WikiLeaks Releases US Staff Manual at Gitmo

Assange says files show 'abuse and impunity'
By Liam Carnahan,  Newser Staff
Posted Oct 25, 2012 1:08 PM CDT
WikiLeaks Releases US Staff Manual at Gitmo
In this Sept. 26, 2012 image taken from Russia Today, WikiLeaks founder Julian Assange speaks inside Ecuador's embassy in London, Britain. Assange accused President Barack Obama on Thursday of seeking to exploit the Arab uprisings for personal political gain, as he addressed a sideline meeting of the...   (AP Photo/Russia Today via AP video)

(Newser) – WikiLeaks began publishing more than 100 Pentagon documents today that may shed more light on techniques used to interrogate detainees at Guantanamo Bay and elsewhere in the wake of the 9/11 attacks, reports Reuters. The first release is the 2002 staff manual for Gitmo, and more will follow over the next month, reports AFP. A statement from WikiLeaks founder Julian Assange says the docs show "the excesses of the early days of war against an unknown 'enemy' and how these policies matured and evolved, ultimately deriving into the permanent state of exception that the United States now finds itself in, a decade later."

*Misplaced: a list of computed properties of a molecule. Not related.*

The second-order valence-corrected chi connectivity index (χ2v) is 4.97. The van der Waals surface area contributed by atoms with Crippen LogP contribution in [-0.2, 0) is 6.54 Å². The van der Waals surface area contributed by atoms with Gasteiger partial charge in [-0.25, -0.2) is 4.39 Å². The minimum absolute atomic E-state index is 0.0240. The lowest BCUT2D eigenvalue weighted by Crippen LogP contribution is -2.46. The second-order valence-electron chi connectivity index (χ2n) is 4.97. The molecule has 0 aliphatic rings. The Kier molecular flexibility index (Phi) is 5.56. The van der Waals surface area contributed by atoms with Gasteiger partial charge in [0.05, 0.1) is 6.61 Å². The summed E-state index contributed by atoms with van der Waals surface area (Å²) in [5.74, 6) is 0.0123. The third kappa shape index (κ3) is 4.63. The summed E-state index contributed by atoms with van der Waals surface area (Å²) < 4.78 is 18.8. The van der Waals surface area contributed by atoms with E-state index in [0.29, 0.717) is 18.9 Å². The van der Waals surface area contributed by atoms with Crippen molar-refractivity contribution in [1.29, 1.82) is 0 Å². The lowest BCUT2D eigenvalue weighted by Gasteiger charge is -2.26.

The group maintains that the dump will show that while regulations forbid direct physical abuse, interrogators still routinely terrorized their subjects through a variety of techniques. Any bombshells? Maybe not. "Unlike other recent releases, with the Detainee Policies WikiLeaks seems to be focusing on history more than news," notes Forbes. Meanwhile, Assange is still holed up in the Ecuadorian embassy in London, and rumored to be in poor health. (Read more WikiLeaks stories.)

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